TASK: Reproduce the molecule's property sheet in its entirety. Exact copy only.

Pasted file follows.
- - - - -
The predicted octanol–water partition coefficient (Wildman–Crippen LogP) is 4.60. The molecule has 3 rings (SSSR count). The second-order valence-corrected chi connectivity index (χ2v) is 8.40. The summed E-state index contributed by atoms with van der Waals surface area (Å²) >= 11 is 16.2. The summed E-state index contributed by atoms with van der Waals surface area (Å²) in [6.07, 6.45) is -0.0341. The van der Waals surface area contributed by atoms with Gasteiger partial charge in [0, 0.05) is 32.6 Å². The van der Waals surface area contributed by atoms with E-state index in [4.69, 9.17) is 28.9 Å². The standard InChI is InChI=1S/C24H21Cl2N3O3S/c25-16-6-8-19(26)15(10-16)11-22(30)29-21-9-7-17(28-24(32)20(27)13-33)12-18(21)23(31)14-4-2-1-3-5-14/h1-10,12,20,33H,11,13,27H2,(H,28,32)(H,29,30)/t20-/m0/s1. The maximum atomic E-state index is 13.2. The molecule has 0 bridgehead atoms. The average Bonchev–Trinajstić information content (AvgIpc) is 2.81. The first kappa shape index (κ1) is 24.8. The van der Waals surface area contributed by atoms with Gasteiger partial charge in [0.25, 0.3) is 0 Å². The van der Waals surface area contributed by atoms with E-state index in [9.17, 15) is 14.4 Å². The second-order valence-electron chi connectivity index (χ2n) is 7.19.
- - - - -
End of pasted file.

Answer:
The predicted octanol–water partition coefficient (Wildman–Crippen LogP) is 4.60. The molecule has 3 rings (SSSR count). The second-order valence-corrected chi connectivity index (χ2v) is 8.40. The summed E-state index contributed by atoms with van der Waals surface area (Å²) >= 11 is 16.2. The summed E-state index contributed by atoms with van der Waals surface area (Å²) in [6.07, 6.45) is -0.0341. The van der Waals surface area contributed by atoms with Gasteiger partial charge in [0, 0.05) is 32.6 Å². The van der Waals surface area contributed by atoms with E-state index in [4.69, 9.17) is 28.9 Å². The standard InChI is InChI=1S/C24H21Cl2N3O3S/c25-16-6-8-19(26)15(10-16)11-22(30)29-21-9-7-17(28-24(32)20(27)13-33)12-18(21)23(31)14-4-2-1-3-5-14/h1-10,12,20,33H,11,13,27H2,(H,28,32)(H,29,30)/t20-/m0/s1. The maximum atomic E-state index is 13.2. The molecule has 0 bridgehead atoms. The average Bonchev–Trinajstić information content (AvgIpc) is 2.81. The first kappa shape index (κ1) is 24.8. The van der Waals surface area contributed by atoms with Gasteiger partial charge in [0.25, 0.3) is 0 Å². The van der Waals surface area contributed by atoms with E-state index in [9.17, 15) is 14.4 Å². The second-order valence-electron chi connectivity index (χ2n) is 7.19.